Meaning in the Mundane {45}: The Universe is a Strange Mistress…

My two favorite things: trees and a starry sky.

As some of you may have noticed, shit’s been crazy here in Zelda’s world. If something is capable of change, it is changing. Anything with the slightest degree of give is shifting. I am beyond exhausted, unable to respond to anything with more than a nod — even things which should bring tears elicit nothing more than a deep sigh and heave to move on to the next pressing issue. Of which there are many.

But even as the very ground is crumbling under my feet, I keep managing to find people who are intensely positive, magical, and inspiring.

Today, in a random store, in a random town I never liked driving through, much less visiting, I found myself in a conversation with a lovely artist named Deborah. Deborah had a round, kind face and silver hair down her back. She wore earrings of thinly sliced cuts of wood that ended in fat teardrops of labradorite — my absolute favorite stone. Around her neck was a long strand of antique silver beads from a tribe in Mexico that I can’t pronounce, much less spell, that held a large leather tassel she’d found in Africa. She spoke with a soft drawl which she revealed to be South Carolinian — “They told me I’d lose it after 14 years but I’ve been here 36!” And her laughter tinkled with real gratitude when I told her I thought she lived her life according to her own plans, and that no yankee immersion would change her.

Upon seeing my owl tattoo (hey, I’m 35 — aren’t I required to have one?), she began describing her home — a cottage nestled in the woods, surrounded by barred owls and a great grey that calls throughout the night. And merlins! Tiny hunters the size of pigeons that I’ve never seen outside of rehabilitation centers that swoop her bird feeders and terrorize the chickadees that feed there. Her ex husband insisted she would never survive in the woods alone, but she’d gone on to create a cozy and beautiful home and studio where she painted and made jewelry and tended to her cats who she trained to not attack the birds.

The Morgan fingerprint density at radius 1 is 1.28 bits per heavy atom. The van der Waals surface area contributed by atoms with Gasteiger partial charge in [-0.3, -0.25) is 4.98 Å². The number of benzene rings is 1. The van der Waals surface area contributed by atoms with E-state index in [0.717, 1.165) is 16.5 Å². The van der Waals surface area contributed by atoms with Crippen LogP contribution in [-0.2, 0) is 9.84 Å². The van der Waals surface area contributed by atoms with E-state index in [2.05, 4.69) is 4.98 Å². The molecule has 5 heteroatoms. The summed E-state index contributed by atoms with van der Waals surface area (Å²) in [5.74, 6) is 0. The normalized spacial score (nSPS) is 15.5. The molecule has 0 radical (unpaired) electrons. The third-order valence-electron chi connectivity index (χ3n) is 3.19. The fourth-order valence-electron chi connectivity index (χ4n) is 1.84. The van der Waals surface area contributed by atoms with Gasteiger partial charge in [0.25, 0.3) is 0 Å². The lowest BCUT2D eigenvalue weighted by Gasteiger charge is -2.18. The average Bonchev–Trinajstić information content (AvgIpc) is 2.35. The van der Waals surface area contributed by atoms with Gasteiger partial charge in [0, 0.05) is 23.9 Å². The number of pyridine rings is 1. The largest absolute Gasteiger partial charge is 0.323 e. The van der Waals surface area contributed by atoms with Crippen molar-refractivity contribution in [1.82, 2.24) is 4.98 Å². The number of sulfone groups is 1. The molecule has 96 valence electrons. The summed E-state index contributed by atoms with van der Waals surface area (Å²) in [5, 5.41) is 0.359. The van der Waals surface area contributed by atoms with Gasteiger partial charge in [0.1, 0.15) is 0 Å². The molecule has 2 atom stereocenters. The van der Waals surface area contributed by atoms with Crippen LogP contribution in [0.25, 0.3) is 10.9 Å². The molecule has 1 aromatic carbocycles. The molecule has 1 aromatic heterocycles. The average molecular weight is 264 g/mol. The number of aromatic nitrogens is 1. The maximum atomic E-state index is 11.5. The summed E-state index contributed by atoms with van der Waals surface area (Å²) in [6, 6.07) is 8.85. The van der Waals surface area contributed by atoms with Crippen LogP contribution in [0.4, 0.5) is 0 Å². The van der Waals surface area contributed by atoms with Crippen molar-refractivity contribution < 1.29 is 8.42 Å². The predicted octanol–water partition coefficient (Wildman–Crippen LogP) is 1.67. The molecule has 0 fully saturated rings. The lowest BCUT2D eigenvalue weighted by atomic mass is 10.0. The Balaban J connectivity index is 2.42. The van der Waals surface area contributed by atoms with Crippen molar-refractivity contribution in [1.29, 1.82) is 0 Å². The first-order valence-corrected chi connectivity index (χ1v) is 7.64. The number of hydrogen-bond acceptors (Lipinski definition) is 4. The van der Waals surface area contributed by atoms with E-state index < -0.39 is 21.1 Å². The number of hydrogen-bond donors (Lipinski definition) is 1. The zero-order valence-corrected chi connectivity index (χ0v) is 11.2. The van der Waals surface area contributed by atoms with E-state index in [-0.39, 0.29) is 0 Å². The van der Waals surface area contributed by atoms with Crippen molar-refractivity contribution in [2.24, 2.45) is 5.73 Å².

We talked about the magical pockets of light that exist in this part of the country, about how at this time of the year, the very air is golden thick like honey, and how the trees play tricks on you when you try to paint them, the foreground thrown into shadow by the sinking sun.

There, surrounded by beautiful artwork by people from around the world, she asked what I did. I’m a baker, I said, and maybe a writer. And she asked, and I told her my idea, which actually, for once, came out effortlessly. And she said, simply, “Honey, that’s why you’re here.”